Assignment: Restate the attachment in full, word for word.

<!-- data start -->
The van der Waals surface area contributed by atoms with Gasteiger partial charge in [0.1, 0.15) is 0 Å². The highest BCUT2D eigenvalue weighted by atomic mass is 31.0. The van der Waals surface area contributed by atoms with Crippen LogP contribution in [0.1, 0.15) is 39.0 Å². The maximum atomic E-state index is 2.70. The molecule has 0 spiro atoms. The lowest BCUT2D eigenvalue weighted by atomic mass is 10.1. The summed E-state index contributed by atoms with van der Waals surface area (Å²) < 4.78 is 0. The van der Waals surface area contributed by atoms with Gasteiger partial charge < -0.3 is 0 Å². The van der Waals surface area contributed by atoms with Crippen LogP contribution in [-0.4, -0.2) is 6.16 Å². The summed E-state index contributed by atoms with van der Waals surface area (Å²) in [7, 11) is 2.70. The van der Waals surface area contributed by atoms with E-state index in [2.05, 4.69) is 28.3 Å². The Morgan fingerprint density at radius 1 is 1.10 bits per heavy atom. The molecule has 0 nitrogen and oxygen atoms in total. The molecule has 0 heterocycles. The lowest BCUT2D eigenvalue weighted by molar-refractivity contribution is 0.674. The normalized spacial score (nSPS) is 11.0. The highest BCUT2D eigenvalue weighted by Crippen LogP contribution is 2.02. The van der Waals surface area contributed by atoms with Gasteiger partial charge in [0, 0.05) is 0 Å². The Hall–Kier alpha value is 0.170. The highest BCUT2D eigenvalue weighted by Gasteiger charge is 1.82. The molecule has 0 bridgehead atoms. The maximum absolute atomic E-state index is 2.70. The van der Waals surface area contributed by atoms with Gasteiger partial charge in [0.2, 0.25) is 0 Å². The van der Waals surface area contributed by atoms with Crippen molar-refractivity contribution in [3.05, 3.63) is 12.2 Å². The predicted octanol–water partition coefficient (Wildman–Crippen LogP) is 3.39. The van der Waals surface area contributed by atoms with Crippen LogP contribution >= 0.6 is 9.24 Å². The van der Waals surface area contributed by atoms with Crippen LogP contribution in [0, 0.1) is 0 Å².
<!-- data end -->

The van der Waals surface area contributed by atoms with Gasteiger partial charge in [0.1, 0.15) is 0 Å². The highest BCUT2D eigenvalue weighted by atomic mass is 31.0. The van der Waals surface area contributed by atoms with Crippen LogP contribution in [0.1, 0.15) is 39.0 Å². The maximum atomic E-state index is 2.70. The molecule has 0 spiro atoms. The lowest BCUT2D eigenvalue weighted by atomic mass is 10.1. The summed E-state index contributed by atoms with van der Waals surface area (Å²) < 4.78 is 0. The van der Waals surface area contributed by atoms with Gasteiger partial charge < -0.3 is 0 Å². The van der Waals surface area contributed by atoms with Crippen LogP contribution in [-0.4, -0.2) is 6.16 Å². The summed E-state index contributed by atoms with van der Waals surface area (Å²) in [7, 11) is 2.70. The van der Waals surface area contributed by atoms with E-state index in [2.05, 4.69) is 28.3 Å². The Morgan fingerprint density at radius 1 is 1.10 bits per heavy atom. The molecule has 0 nitrogen and oxygen atoms in total. The molecule has 0 heterocycles. The lowest BCUT2D eigenvalue weighted by molar-refractivity contribution is 0.674. The normalized spacial score (nSPS) is 11.0. The highest BCUT2D eigenvalue weighted by Crippen LogP contribution is 2.02. The van der Waals surface area contributed by atoms with Gasteiger partial charge in [0, 0.05) is 0 Å². The Hall–Kier alpha value is 0.170. The highest BCUT2D eigenvalue weighted by Gasteiger charge is 1.82. The molecule has 0 bridgehead atoms. The maximum absolute atomic E-state index is 2.70. The van der Waals surface area contributed by atoms with Gasteiger partial charge in [0.2, 0.25) is 0 Å². The van der Waals surface area contributed by atoms with Crippen molar-refractivity contribution in [3.05, 3.63) is 12.2 Å². The predicted octanol–water partition coefficient (Wildman–Crippen LogP) is 3.39. The van der Waals surface area contributed by atoms with Crippen LogP contribution >= 0.6 is 9.24 Å². The van der Waals surface area contributed by atoms with Crippen LogP contribution in [0, 0.1) is 0 Å².